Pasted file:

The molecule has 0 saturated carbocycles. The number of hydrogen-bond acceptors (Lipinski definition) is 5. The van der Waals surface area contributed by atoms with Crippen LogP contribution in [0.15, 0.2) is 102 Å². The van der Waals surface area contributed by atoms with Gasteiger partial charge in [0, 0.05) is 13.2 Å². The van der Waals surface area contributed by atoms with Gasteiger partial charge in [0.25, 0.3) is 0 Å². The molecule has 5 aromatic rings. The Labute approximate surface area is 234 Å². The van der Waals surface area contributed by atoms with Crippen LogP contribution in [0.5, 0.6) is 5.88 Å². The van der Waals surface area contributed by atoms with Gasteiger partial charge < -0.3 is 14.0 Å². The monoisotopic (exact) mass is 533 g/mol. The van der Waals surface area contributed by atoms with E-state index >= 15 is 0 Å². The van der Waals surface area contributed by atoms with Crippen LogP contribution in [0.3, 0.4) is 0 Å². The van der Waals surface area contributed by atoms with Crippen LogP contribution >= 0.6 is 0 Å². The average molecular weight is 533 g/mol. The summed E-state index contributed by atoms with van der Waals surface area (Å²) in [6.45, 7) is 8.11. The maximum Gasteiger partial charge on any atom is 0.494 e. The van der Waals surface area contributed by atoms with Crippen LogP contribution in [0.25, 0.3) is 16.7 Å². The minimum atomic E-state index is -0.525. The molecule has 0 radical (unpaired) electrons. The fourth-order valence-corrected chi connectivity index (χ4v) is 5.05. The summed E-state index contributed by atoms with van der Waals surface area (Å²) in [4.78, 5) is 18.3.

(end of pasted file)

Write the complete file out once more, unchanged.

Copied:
The molecule has 0 saturated carbocycles. The number of hydrogen-bond acceptors (Lipinski definition) is 5. The van der Waals surface area contributed by atoms with Crippen LogP contribution in [0.15, 0.2) is 102 Å². The van der Waals surface area contributed by atoms with Gasteiger partial charge in [0, 0.05) is 13.2 Å². The van der Waals surface area contributed by atoms with Gasteiger partial charge in [0.25, 0.3) is 0 Å². The molecule has 5 aromatic rings. The Labute approximate surface area is 234 Å². The van der Waals surface area contributed by atoms with Crippen LogP contribution in [0.5, 0.6) is 5.88 Å². The van der Waals surface area contributed by atoms with Gasteiger partial charge < -0.3 is 14.0 Å². The monoisotopic (exact) mass is 533 g/mol. The van der Waals surface area contributed by atoms with E-state index >= 15 is 0 Å². The van der Waals surface area contributed by atoms with Crippen LogP contribution in [0.3, 0.4) is 0 Å². The van der Waals surface area contributed by atoms with Crippen LogP contribution >= 0.6 is 0 Å². The average molecular weight is 533 g/mol. The summed E-state index contributed by atoms with van der Waals surface area (Å²) in [6.45, 7) is 8.11. The maximum Gasteiger partial charge on any atom is 0.494 e. The van der Waals surface area contributed by atoms with Crippen LogP contribution in [0.25, 0.3) is 16.7 Å². The minimum atomic E-state index is -0.525. The molecule has 0 radical (unpaired) electrons. The fourth-order valence-corrected chi connectivity index (χ4v) is 5.05. The summed E-state index contributed by atoms with van der Waals surface area (Å²) in [4.78, 5) is 18.3.